Practical Application: Using Gantt Charts & Bar Graphs

Instructor: Scott Tuning

Scott has been a faculty member in higher education for over 10 years. He holds an MBA in Management, an MA in counseling, and an M.Div. in Academic Biblical Studies.

Created some time ago, the Gantt Chart remains the visual aid of choice for project managers around the world. In this scenario, you'll demonstrate your ability to create and interpret these charts.

The Gantt Chart Revisited

In the world of project management, the Gantt chart is a mainstay. Despite being an older creation, this type of chart remains the method of choice for visually depicting the intricate elements of a project's scheduling. That way, if something goes wrong or takes longer than expected, you can narrow down the part of the project that's the problem.

In the lesson Gantt Charts & Bar Graphs: Henry Gantt's Contributions to Management, you learned that the Gantt chart is used to depict the timeline and completion of the various tasks associated with a project. Terminal elements are the small tasks that are taken in aggregate to fulfill larger project tasks known as summary elements.

Let's look at two examples in which you can apply your knowledge by creating Gantt charts and interpreting the items already plotted.

Scenario 1: First Evolution Gantt Chart

For your first application, put yourself in the position of a project manager assigned to a software development project. Look at the raw, not-yet-organized data below. Then translate it into a simple Gantt Chart as outlined in the associated lesson. Summary elements for the Gantt Chart are bolded while terminal elements are not.

TASK ASSIGNED TO PROGRESS START END
Technical Design Thompson - - -
Technical Playbook Smith 0% 11/8/18 11/11/18
Technical Design Worden 0% 11/11/18 11/13/18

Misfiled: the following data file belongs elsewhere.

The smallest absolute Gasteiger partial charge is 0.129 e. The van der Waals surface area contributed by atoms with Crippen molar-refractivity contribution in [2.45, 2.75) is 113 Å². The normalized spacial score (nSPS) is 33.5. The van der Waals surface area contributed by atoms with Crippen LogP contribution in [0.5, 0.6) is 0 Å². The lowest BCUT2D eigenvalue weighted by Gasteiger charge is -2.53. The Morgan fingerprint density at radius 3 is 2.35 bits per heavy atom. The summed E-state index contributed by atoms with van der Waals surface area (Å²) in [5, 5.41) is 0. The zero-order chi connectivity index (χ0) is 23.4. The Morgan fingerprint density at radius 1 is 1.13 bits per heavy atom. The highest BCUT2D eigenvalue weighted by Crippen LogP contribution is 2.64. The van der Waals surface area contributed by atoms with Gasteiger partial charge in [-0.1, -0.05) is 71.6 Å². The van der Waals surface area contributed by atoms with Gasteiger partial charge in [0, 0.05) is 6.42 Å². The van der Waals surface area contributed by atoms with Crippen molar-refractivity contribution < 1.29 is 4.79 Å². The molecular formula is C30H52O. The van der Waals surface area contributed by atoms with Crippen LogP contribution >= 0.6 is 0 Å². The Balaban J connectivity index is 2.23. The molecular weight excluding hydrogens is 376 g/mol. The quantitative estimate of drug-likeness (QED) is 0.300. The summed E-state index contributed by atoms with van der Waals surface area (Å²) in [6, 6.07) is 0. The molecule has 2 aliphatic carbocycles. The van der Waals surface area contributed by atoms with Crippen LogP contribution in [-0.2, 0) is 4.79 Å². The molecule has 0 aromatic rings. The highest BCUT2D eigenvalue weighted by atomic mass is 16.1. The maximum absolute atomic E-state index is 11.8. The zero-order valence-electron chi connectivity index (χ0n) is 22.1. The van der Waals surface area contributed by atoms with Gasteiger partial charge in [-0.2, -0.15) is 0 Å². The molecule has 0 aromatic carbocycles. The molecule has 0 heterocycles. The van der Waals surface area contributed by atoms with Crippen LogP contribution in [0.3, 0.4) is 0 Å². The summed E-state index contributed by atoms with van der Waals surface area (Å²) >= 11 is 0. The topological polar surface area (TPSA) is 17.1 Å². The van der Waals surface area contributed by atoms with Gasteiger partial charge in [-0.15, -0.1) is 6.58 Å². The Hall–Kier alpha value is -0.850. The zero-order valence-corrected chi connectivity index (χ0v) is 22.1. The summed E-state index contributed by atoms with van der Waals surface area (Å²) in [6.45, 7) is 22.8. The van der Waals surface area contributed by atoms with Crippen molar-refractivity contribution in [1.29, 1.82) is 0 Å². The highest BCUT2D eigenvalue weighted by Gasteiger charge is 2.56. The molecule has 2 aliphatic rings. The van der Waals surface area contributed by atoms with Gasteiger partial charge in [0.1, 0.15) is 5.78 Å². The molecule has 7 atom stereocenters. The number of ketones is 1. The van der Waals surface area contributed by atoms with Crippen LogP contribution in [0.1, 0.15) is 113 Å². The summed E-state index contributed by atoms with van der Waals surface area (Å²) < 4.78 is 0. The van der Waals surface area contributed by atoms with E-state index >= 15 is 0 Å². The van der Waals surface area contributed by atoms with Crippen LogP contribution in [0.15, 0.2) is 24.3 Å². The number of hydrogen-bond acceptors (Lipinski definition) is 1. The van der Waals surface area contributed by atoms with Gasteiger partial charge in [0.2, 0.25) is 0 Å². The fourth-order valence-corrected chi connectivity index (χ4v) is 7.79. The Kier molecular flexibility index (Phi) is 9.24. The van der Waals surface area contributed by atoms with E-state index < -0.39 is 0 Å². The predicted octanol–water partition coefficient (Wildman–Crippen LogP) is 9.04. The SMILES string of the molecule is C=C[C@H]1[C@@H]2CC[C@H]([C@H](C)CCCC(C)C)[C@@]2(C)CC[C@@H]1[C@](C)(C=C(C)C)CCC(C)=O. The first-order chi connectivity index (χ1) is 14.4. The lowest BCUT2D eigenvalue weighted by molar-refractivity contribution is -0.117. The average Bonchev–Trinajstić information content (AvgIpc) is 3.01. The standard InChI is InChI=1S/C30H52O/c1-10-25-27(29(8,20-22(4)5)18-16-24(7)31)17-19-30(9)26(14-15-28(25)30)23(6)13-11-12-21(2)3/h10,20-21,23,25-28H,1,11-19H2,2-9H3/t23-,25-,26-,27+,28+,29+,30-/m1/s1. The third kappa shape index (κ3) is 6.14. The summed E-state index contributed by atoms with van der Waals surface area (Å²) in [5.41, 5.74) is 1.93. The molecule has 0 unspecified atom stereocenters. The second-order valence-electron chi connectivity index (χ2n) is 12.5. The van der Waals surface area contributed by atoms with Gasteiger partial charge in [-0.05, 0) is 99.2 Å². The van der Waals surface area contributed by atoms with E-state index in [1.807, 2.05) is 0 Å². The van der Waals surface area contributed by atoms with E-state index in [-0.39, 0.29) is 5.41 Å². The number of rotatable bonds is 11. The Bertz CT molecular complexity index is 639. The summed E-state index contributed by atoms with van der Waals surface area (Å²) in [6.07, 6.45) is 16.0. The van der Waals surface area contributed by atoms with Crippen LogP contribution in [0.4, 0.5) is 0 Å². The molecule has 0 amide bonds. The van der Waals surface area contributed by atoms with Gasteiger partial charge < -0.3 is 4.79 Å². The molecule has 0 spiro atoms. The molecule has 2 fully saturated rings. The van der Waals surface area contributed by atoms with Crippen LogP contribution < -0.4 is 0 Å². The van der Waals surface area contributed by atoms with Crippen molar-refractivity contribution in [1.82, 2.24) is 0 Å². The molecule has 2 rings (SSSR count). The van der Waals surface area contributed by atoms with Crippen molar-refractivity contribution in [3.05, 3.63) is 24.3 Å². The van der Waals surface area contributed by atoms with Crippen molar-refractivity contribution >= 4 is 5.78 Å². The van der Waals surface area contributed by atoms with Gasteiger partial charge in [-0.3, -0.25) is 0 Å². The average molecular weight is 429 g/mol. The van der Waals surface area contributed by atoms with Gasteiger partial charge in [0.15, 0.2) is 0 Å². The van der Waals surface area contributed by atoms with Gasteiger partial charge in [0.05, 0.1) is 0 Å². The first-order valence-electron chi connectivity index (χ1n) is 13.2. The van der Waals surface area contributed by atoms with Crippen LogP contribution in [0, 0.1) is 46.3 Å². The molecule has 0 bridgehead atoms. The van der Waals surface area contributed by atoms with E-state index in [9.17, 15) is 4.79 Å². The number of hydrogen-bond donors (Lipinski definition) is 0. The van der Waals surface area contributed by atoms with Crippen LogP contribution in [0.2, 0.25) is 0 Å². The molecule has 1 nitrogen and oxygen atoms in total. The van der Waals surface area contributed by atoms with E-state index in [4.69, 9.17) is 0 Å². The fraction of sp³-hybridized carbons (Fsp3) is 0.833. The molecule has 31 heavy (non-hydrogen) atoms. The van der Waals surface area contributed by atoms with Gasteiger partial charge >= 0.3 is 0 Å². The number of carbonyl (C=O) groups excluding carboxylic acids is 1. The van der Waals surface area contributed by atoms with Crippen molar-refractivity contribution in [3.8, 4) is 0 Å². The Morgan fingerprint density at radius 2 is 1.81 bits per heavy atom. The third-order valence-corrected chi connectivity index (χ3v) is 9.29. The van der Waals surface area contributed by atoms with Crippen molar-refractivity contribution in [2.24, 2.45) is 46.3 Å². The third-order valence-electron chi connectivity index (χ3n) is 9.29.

Hardware Purchase Smith 0% 11/13/18 11/17/18
Hardware Installation Scott 0% 11/17/18 11/22/18
User Interface Martinez 0% 11/12/18 11/14/18
Deployment Patel - - -
Deployment Playbook Soper 0% 11/13/18 11/17/18
Deployment Cunningham 0% 11/15/18 11/20/18
Pilot Testing Cunningham 0% 11/20/18 11/23/18
Soft Launch Cunningham 0% 11/20/18 11/22/18
Final Go-Live Patel 0% 11/20/18 11/23/18
Training Kinsley - - -
Recruit Superusers Johnson 0% 11/23/18 11/28/18
Train the Trainer Jorgenson 0% 11/29/18 12/3/18
Vendor Training Hall 0% 12/4/18 12/9/18
Train Superusers Gregg 0% 12/10/18 12/14/18
End User Training Gregg 0% 12/4/18 12/8/18

Once your Gantt Chart is complete, it should look similar to the one below.


Gantt Chart 1


Scenario 2: Update Mid-Project

As you move through a project, the Gantt Chart will be updated frequently to reflect the reaching of milestones, changes in time windows, and completion percentages. To apply this added dimension, take the Gantt Chart you created earlier and revise it to reflect the updated information below.

Change only the elements with updated information. If there are no updates, leave the data as-is. Once updated, generate a new, updated Gantt Chart.

Element Percent Complete
User Interface 35%
Technical Playbook 100%
Technical Design 50%
Pilot Testing 92%
Superuser Recruitment 13%

When complete, it might look something like this:


Updated Gantt Chart


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